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PCB007-July2020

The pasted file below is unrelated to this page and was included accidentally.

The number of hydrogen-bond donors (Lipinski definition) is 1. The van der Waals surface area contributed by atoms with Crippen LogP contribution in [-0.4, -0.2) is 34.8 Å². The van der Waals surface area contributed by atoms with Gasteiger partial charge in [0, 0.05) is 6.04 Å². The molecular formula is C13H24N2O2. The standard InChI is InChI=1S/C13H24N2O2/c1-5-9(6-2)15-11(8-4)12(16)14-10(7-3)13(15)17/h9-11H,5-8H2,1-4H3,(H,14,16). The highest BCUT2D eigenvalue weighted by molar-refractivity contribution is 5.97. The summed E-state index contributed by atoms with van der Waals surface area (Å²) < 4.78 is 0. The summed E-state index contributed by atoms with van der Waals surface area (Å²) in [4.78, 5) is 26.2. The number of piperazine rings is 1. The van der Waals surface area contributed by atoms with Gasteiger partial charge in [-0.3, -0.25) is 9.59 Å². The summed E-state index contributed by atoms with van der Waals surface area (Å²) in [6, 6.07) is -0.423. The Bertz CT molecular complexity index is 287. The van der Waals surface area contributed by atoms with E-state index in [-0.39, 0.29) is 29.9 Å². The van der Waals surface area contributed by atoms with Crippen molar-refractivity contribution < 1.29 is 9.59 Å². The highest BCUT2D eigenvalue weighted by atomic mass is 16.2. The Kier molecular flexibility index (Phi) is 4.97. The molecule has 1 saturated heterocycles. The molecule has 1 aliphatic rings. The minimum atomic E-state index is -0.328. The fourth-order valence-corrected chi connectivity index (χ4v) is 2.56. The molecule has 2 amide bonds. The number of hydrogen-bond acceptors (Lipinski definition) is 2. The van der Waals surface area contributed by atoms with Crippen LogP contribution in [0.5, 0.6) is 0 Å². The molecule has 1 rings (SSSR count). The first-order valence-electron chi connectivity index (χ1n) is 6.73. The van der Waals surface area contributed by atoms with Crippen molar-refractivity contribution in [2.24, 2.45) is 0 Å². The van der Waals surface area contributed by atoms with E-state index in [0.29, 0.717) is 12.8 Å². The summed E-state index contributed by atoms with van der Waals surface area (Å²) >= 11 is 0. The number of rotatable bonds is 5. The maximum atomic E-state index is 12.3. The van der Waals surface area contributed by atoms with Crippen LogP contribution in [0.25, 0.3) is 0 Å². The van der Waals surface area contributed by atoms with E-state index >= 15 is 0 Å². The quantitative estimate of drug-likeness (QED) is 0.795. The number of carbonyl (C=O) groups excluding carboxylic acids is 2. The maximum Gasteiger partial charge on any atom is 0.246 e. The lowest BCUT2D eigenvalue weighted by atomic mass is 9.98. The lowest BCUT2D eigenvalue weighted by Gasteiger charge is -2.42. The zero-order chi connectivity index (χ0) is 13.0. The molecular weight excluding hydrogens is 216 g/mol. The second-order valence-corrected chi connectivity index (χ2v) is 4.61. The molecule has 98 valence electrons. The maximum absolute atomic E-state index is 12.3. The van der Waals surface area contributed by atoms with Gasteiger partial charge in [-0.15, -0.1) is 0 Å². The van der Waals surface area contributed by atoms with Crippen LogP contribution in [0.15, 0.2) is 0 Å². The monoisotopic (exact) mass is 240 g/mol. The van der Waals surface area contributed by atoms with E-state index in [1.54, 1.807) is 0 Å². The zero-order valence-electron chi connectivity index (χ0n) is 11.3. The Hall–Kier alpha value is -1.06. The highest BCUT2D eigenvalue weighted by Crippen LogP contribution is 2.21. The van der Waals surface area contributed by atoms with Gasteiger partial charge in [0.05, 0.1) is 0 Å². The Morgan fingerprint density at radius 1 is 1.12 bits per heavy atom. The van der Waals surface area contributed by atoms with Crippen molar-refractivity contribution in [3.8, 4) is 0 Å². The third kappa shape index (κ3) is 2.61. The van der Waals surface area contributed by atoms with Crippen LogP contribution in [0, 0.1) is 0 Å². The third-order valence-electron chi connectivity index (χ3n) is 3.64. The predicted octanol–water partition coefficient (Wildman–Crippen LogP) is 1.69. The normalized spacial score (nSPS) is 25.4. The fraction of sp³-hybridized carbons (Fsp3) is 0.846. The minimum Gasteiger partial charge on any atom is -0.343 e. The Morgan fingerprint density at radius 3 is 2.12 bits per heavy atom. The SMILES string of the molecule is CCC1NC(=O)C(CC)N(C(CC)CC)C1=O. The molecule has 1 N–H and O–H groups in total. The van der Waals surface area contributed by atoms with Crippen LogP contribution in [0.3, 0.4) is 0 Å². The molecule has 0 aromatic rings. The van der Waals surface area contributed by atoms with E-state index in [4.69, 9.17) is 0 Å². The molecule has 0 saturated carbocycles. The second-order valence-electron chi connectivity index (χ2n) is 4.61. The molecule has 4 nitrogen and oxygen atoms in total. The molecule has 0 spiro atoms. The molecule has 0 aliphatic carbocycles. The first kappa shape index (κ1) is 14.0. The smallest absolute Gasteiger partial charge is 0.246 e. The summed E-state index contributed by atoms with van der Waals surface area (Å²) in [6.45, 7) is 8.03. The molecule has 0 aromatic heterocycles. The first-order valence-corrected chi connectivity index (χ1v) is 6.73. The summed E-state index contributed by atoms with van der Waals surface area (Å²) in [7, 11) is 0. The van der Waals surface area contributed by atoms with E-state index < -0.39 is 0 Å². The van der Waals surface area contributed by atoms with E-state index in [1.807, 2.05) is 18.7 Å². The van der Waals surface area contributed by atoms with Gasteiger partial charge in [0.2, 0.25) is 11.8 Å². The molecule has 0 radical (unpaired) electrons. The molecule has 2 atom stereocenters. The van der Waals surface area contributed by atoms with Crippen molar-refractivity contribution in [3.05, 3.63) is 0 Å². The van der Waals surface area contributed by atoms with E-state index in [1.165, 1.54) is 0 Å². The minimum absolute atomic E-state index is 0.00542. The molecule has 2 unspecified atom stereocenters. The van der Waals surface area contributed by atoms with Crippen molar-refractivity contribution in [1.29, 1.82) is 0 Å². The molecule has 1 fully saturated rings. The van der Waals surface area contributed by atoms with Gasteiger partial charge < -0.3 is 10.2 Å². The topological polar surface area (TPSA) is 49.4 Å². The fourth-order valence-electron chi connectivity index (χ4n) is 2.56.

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42 PCB007 MAGAZINE I JUNE 2020 Not only does this additive process fit well with existing PCB fabrication processes and equipment, but additive layers also can be used selectively and combined with subtractive etch layers in a PCB design. Reviewing one example, a highly complex 12-layer design with stacked microvias and multiple lamination cycles can be re-imagined and re-designed. A-SAP™ lay- ers could be used on four layers and combined with another four layers using subtractive etch technology, significantly simplifying the de- sign. Four layers are removed, reducing mate- rial costs, and only a single lamination process would be required. Reviewing a second example, the original design is 10 layers, 75-micron trace and space, and three lamination cycles. The goal in this example is to significantly reduce the overall size of the PCB. Using the A-SAP™ technology, the design was adjusted to 25-micron trace and space on all layers. Overall, this reduced the layer count from 10 to eight, still with three lamination cycles, but it had a significant im- pact on the number of PCBs per fabrication panel. The original design allowed 70 parts per panel. With 25-micron trace and space, this was increased to 400. That is a significant de- crease in size to meet packaging goals and is also a significant decrease in the overall cost of the design. Yes, opposites do attract—at least with ad- ditive and subtractive PCB fabrication. As the rapidly changing electronics market drives designs to smaller packages with increasing- ly sophisticated technology, fabricators have the opportunity to implement new additive technology to meet the needs of PCB de- signers in new and exciting ways. It will be interesting to watch and learn as the early adopters of this technology work with their customers to develop design and fabrication best practices. PCB007 Tara Dunn is the president of Omni PCB, a manufacturer's rep firm specializing in the PCB industry. To read past columns or contact Dunn, click here. Military, aerospace, medical, automotive, and industrial designs are also being driven to smaller and smaller feature sizes. With the currently available subtractive etch process, the design solution often requires multiple layers of stacked microvias and multiple lami- nation cycles. This solution adds considerable cost to the PCB and often introduces reliability and yield concerns. Today, there is an alternative that has been installed in three U.S.-based PCB fabrication facilities: the A-SAP™ process, which is Aver- atek's semi-additive process. As a broad over- view, this process starts by etching away all copper from the laminate, applying a liquid metal ink (LMI™), which enables an extremely thin layer of electroless copper—a photolithog- raphy process defines the circuit pattern, and electrolytic copper builds the circuit pattern. This process is currently capable of achieving line widths and spaces at 15 microns with ad- vanced processing enabling even finer feature sizes. Additive processes bring exciting new op- tions to the PCB design community and PCB fabricators. Using finer lines and spac- es could allow designers to route with fewer layers, shrink the overall size and weight of the PCB, reduce the need for multiple levels of microvias, or—looking at it from another perspective—enable the designer to increase the functionality of an existing PCB footprint. That is a lot to think about and wrap your head around. And as is true with any new technology, exploring and implementing A- SAP™ technology to its full potential will push designers and fabricators to look at things in a creative new way. From a fabrication perspective, even though additive processing is the opposite of subtrac- tive processing, the A-SAP™ process fits well with the traditional subtractive etch processes and equipment. The process requires the addi- tion of a relatively simple series of tanks and heaters but utilizes the fabricators' existing copper plating chemistries and photolithogra- phy equipment. Once the circuit pattern is cre- ated, the panels proceed through fabrication as would any subtractive etch panels.

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